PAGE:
Before I was a yoga teacher, for many years I was a personal trainer. As such, I’ve seen many versions of high plank yoga pose. Some make me laugh, and others make me cringe and cry. Honestly, I could spend hours talking about planks, alignment, modifications, variations, progressions etc. But today I want to share a short tutorial along with tips and tricks to make the pose actually work the core, to be safe and effective!
Plank is a core yoga pose, so we’re aiming to work all the muscles of the trunk. It’s one of my favorites because you get a lot of bang for your buck! Forget 2-in-1 this pose is a 10-in-1. So let’s dive into plank pose, from tutorial to alignment and few common mistakes!
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How to do high plank yoga pose?
Begin on the hands and knees. Have the hands 6″ forward of the shoulders, draw the navel to the spine. Push the floor away with the hands, feeling the muscles in the chest contract. Keeping this engagement, tuck the toes and extend the legs.
In high plank yoga pose their should be a straight-ish line from the head, through the hips to the heels. In the pose notice the followng:
- Where do you feel activation of the muscles?
- Is there more work in the front body or back?
- Are you feeling any tightness or tension?
- Which area of your body begins to shake first?
- How long can you hold plank?
- Are your hips parallel throughout?
Common mistakes & fixes
All the above things we notice are feedback to how we’re feeling in the pose. Sometimes we may ‘feel’ we’re in the right alignment but looking in the mirror we can see that actually we’re not. If you begin to feel tension in the wrist, lower back, feel scrunched, etc then let’s discuss the common errors beginners make in high plank yoga pose. And more importantly, how to fix them!
By far the most common thing I hear in plank pose is “ouch my wrists!”. Most commonly this is because the wrist has too much compression. Quite often plank gets ‘set-up’ as wrist under shoulders, knees under hips, then lengthen. But doing this, means the shoulders are coming forward of the wrists (shown top below).
If we let the hands travel forward 4-6″ we allow more room for the length of the torso and legs, and then the wrists CAN stack under the shoulders. It’s also ok to have the hands in front of the shoulders. This is actually more challenging for the core and shoulders!
Wrist pain in plank, could also be caused to wrist injuries or issues you you are dealing with. In this case you could also support with props like a blanket, or wedge block. As a final option you could try plank on the forearms instead.
Another common error is the high butt. There is no straight line from head, hips to heel. The two common reasons are either lack of core strength and to make things easy the butt lifts, or the position is too cramped and the body has nowhere to lengthen due to the wrist compression.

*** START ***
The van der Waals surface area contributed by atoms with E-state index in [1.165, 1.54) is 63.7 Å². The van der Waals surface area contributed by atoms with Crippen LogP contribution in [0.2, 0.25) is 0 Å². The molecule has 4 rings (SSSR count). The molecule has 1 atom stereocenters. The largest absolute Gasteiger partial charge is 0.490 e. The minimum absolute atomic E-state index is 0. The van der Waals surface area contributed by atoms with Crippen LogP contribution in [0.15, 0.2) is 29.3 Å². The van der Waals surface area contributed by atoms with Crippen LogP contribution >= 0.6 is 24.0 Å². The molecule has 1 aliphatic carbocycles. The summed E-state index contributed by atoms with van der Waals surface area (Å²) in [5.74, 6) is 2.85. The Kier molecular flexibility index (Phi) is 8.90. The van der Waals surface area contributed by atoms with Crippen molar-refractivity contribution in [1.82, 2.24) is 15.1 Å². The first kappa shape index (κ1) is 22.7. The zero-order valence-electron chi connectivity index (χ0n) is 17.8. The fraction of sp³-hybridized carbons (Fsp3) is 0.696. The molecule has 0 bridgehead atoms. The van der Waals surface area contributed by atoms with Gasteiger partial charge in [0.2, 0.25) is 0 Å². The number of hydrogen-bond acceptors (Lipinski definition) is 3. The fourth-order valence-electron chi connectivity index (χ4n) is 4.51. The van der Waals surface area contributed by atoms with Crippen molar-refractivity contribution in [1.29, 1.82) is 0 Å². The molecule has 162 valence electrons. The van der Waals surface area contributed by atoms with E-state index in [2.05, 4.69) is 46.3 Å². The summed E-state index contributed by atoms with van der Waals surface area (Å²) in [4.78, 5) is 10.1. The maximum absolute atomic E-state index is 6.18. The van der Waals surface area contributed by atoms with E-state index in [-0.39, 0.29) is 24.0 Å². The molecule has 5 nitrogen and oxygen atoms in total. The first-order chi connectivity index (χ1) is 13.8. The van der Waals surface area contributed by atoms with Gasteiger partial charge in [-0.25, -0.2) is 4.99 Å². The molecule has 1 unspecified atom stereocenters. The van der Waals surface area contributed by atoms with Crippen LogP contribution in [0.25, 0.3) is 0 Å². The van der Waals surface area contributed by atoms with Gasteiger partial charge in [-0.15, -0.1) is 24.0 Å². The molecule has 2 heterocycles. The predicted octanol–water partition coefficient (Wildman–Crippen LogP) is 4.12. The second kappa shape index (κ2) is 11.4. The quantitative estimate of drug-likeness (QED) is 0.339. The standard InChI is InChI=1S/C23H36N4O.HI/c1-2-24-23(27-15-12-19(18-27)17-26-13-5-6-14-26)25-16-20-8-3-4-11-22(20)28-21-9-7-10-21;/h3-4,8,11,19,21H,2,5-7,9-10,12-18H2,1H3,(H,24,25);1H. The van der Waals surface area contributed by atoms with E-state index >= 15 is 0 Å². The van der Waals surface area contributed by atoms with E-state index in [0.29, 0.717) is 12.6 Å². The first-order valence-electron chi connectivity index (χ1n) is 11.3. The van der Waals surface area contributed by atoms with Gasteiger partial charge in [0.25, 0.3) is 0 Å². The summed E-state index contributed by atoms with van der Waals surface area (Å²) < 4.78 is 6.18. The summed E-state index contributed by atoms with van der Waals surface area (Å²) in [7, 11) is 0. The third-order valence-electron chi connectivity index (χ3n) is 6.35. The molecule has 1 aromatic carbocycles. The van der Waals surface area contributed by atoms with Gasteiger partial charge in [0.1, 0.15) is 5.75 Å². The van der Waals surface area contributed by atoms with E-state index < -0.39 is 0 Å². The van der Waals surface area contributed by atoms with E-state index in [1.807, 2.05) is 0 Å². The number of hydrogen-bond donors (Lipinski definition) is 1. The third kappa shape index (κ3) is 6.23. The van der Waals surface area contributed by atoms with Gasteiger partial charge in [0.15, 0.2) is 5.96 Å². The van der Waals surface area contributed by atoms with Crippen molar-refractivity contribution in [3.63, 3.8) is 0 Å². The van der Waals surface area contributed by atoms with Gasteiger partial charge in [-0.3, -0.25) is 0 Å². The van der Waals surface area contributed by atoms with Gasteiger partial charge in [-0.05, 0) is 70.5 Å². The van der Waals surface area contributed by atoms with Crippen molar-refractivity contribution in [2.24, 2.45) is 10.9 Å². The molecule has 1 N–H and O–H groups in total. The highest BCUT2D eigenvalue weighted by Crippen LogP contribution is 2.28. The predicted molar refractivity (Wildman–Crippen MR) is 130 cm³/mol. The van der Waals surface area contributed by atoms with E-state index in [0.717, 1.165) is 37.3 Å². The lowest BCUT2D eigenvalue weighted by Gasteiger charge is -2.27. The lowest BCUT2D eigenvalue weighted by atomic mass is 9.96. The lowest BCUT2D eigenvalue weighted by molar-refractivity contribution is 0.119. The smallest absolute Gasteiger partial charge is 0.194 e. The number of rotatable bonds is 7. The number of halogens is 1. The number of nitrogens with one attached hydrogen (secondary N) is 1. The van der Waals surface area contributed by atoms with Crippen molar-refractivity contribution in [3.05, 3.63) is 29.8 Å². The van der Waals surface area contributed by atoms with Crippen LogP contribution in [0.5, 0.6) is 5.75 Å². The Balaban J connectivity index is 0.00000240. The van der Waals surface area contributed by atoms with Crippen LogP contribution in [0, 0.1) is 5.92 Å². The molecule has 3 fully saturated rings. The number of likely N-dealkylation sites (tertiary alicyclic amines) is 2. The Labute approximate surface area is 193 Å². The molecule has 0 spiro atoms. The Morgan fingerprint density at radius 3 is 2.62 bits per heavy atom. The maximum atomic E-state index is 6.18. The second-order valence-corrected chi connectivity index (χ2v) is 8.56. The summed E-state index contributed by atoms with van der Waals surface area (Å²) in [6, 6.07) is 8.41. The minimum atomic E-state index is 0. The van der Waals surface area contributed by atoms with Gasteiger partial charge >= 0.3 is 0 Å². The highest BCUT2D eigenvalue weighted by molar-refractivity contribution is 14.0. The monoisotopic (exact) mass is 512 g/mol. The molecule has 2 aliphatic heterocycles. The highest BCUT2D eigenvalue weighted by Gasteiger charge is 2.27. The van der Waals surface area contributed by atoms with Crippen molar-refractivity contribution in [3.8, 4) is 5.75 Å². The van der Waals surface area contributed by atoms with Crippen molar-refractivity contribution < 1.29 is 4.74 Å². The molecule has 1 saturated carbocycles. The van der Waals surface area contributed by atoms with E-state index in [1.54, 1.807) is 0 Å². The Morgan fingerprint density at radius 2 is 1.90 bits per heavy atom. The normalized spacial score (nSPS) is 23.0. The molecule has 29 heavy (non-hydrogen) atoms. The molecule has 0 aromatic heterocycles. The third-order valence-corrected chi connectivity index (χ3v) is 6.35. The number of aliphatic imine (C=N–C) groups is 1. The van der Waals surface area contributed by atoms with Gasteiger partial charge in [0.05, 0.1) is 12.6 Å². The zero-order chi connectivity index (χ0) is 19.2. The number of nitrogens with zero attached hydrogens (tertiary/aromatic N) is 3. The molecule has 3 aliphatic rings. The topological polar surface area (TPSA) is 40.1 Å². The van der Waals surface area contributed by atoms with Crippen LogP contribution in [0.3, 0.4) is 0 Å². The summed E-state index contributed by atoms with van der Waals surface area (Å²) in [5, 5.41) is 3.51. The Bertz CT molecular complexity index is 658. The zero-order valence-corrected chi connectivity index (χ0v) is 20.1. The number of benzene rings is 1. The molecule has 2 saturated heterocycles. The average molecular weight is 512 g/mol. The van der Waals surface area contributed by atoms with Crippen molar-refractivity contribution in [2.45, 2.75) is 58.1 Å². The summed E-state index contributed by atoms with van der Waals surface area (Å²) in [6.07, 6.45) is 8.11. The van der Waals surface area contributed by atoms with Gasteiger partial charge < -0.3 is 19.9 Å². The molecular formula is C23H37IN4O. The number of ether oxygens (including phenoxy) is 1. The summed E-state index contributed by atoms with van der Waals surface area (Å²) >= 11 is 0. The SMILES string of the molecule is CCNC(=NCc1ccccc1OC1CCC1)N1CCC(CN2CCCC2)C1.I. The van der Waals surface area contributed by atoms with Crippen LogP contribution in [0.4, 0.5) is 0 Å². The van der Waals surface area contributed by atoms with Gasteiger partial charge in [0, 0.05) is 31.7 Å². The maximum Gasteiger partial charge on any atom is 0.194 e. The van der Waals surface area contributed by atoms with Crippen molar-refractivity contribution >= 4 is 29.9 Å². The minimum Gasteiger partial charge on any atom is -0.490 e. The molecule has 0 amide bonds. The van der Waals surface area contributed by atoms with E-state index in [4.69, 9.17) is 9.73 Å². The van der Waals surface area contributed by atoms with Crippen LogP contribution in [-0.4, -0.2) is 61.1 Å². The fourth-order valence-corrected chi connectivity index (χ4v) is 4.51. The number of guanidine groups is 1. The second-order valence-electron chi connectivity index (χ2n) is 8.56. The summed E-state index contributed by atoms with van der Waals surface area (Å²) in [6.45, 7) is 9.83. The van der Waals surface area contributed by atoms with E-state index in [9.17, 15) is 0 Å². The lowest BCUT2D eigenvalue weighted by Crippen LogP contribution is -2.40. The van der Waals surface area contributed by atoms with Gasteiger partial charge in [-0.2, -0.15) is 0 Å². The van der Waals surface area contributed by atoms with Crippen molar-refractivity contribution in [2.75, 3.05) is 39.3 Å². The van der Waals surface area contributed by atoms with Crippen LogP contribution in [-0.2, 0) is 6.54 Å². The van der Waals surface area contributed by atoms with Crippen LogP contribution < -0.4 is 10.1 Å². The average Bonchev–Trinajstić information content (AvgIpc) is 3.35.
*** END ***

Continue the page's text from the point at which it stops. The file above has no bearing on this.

Below you’ll see that in a short downward facing dog, the transition to plank leave the butt lifted. Again, there is no space for the torso to sink without compromising the ankles or wrists. Lengthen your dog, and you lengthen your plank.
Most people have a short dog and short plank. So step it long, and lengthen it out! If the reason the butt is lifted is due to lack of core strength that’s a different issue that needs a modification of knees to the floor and working on holding that with good alignment.
On the flip-side of lifted butts is the dropping sagging butt. This is all about lack of core strength. Hanging on the shoulders and dropping the hips sends ALL that weight into the lower back. Not good!
The fix for this is to lift and lengthen. If you find that the long alignment (head, hips, heels) is too challenging, stay as long as you can with the legs extended. Then once the hips begin to sag, drop to the knees.
There are many ways to progress the knee plank but this is the basic way. Keep the core engaged and just modify to high plank yoga pose with the knees down.
Most people have the belief that more is better. If you can hold a plank for 1 minute, then 2 is better. And 5 is better, etc. Well yes, but no. Holding a plank longer than 2 minutes is not only boring as hell, but it’s got no real benefits to working your core in a functional way.
Instead of holding longer and longer, challenge yourself with variations, and progressions. Again, I could talk for hours on this, but progressions could include things like:
- One leg lifted
- Alternating shoulder tap
- “walking” the feet
- Rotating to side planks and back
- Balancing with one arm extended
- Coming down to forearms
- “walking” the hands
- Using a cable pull for resistance
- Adding renegade row
- Mountain climbers
- Fast movement
- “Saw” back and forth
- Slow movement
Seriously, this is the tip of the iceberg when it comes to plank alignment, mistakes, progressions etc. My hope is that you found something useful in this beginners guide so you can start planking like a pro!
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- Do you suffer with a high or droopy butt plank?
- How long can you hold a plank with good alignment?
- What’s the most challenging part of plank pose for you?